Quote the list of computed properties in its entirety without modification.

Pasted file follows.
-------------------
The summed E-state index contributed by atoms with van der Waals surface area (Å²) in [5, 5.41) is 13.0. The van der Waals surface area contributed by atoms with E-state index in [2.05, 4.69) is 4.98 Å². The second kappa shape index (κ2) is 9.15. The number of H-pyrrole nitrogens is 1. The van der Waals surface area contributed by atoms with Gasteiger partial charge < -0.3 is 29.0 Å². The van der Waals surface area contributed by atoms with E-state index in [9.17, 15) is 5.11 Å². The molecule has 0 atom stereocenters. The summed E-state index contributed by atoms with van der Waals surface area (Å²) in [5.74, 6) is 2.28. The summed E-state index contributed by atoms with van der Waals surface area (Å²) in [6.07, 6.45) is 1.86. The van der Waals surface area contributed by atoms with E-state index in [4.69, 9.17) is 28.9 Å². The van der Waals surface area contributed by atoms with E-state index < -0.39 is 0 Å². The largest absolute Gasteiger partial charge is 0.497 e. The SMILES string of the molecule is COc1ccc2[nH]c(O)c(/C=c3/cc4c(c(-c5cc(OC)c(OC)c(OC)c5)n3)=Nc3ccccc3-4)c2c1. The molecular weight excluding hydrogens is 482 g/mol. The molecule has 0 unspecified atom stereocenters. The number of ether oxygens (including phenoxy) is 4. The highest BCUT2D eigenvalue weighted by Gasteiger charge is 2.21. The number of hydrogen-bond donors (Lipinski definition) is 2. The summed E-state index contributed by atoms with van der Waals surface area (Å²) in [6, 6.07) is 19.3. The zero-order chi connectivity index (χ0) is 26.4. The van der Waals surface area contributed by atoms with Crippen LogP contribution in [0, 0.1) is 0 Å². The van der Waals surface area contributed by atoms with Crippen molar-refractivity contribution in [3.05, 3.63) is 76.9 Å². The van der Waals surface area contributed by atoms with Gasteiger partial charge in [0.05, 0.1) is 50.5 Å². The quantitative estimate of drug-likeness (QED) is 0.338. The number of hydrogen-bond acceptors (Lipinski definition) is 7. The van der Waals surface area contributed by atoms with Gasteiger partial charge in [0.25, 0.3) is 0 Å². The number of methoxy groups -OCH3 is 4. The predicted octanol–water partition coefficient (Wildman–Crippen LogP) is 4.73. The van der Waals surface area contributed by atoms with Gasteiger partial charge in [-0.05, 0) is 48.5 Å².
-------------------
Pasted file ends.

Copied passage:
The summed E-state index contributed by atoms with van der Waals surface area (Å²) in [5, 5.41) is 13.0. The van der Waals surface area contributed by atoms with E-state index in [2.05, 4.69) is 4.98 Å². The second kappa shape index (κ2) is 9.15. The number of H-pyrrole nitrogens is 1. The van der Waals surface area contributed by atoms with Gasteiger partial charge < -0.3 is 29.0 Å². The van der Waals surface area contributed by atoms with E-state index in [9.17, 15) is 5.11 Å². The molecule has 0 atom stereocenters. The summed E-state index contributed by atoms with van der Waals surface area (Å²) in [5.74, 6) is 2.28. The summed E-state index contributed by atoms with van der Waals surface area (Å²) in [6.07, 6.45) is 1.86. The van der Waals surface area contributed by atoms with E-state index in [4.69, 9.17) is 28.9 Å². The van der Waals surface area contributed by atoms with E-state index < -0.39 is 0 Å². The largest absolute Gasteiger partial charge is 0.497 e. The SMILES string of the molecule is COc1ccc2[nH]c(O)c(/C=c3/cc4c(c(-c5cc(OC)c(OC)c(OC)c5)n3)=Nc3ccccc3-4)c2c1. The molecular weight excluding hydrogens is 482 g/mol. The molecule has 0 unspecified atom stereocenters. The number of ether oxygens (including phenoxy) is 4. The highest BCUT2D eigenvalue weighted by Gasteiger charge is 2.21. The number of hydrogen-bond donors (Lipinski definition) is 2. The summed E-state index contributed by atoms with van der Waals surface area (Å²) in [6, 6.07) is 19.3. The zero-order chi connectivity index (χ0) is 26.4. The van der Waals surface area contributed by atoms with Crippen LogP contribution in [0, 0.1) is 0 Å². The van der Waals surface area contributed by atoms with Crippen molar-refractivity contribution in [3.05, 3.63) is 76.9 Å². The van der Waals surface area contributed by atoms with Gasteiger partial charge in [0.05, 0.1) is 50.5 Å². The quantitative estimate of drug-likeness (QED) is 0.338. The number of hydrogen-bond acceptors (Lipinski definition) is 7. The van der Waals surface area contributed by atoms with Gasteiger partial charge in [0.25, 0.3) is 0 Å². The number of methoxy groups -OCH3 is 4. The predicted octanol–water partition coefficient (Wildman–Crippen LogP) is 4.73. The van der Waals surface area contributed by atoms with Gasteiger partial charge in [-0.05, 0) is 48.5 Å².